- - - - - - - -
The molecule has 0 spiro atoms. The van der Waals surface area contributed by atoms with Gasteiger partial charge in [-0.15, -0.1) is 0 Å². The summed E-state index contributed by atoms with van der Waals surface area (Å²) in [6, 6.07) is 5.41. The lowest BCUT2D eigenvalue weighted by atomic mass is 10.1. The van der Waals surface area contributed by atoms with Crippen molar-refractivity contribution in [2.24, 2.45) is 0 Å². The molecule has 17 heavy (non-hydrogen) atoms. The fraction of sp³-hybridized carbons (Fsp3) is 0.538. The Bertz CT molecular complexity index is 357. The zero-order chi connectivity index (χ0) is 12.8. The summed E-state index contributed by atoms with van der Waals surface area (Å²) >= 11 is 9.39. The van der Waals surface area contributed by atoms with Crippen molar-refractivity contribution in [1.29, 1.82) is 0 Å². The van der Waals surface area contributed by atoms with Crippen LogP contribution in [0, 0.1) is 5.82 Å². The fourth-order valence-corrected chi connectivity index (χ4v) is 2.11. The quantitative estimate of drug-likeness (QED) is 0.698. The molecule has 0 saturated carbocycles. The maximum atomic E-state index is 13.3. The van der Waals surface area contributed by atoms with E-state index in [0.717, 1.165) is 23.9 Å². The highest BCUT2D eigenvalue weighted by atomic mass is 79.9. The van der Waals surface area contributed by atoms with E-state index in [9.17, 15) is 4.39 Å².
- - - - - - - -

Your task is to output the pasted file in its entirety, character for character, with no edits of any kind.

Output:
The molecule has 0 spiro atoms. The van der Waals surface area contributed by atoms with Gasteiger partial charge in [-0.15, -0.1) is 0 Å². The summed E-state index contributed by atoms with van der Waals surface area (Å²) in [6, 6.07) is 5.41. The lowest BCUT2D eigenvalue weighted by atomic mass is 10.1. The van der Waals surface area contributed by atoms with Crippen molar-refractivity contribution in [2.24, 2.45) is 0 Å². The molecule has 17 heavy (non-hydrogen) atoms. The fraction of sp³-hybridized carbons (Fsp3) is 0.538. The Bertz CT molecular complexity index is 357. The zero-order chi connectivity index (χ0) is 12.8. The summed E-state index contributed by atoms with van der Waals surface area (Å²) >= 11 is 9.39. The van der Waals surface area contributed by atoms with Crippen molar-refractivity contribution in [1.29, 1.82) is 0 Å². The van der Waals surface area contributed by atoms with Crippen LogP contribution in [0, 0.1) is 5.82 Å². The fourth-order valence-corrected chi connectivity index (χ4v) is 2.11. The quantitative estimate of drug-likeness (QED) is 0.698. The molecule has 0 saturated carbocycles. The maximum atomic E-state index is 13.3. The van der Waals surface area contributed by atoms with E-state index in [0.717, 1.165) is 23.9 Å². The highest BCUT2D eigenvalue weighted by atomic mass is 79.9. The van der Waals surface area contributed by atoms with E-state index in [9.17, 15) is 4.39 Å².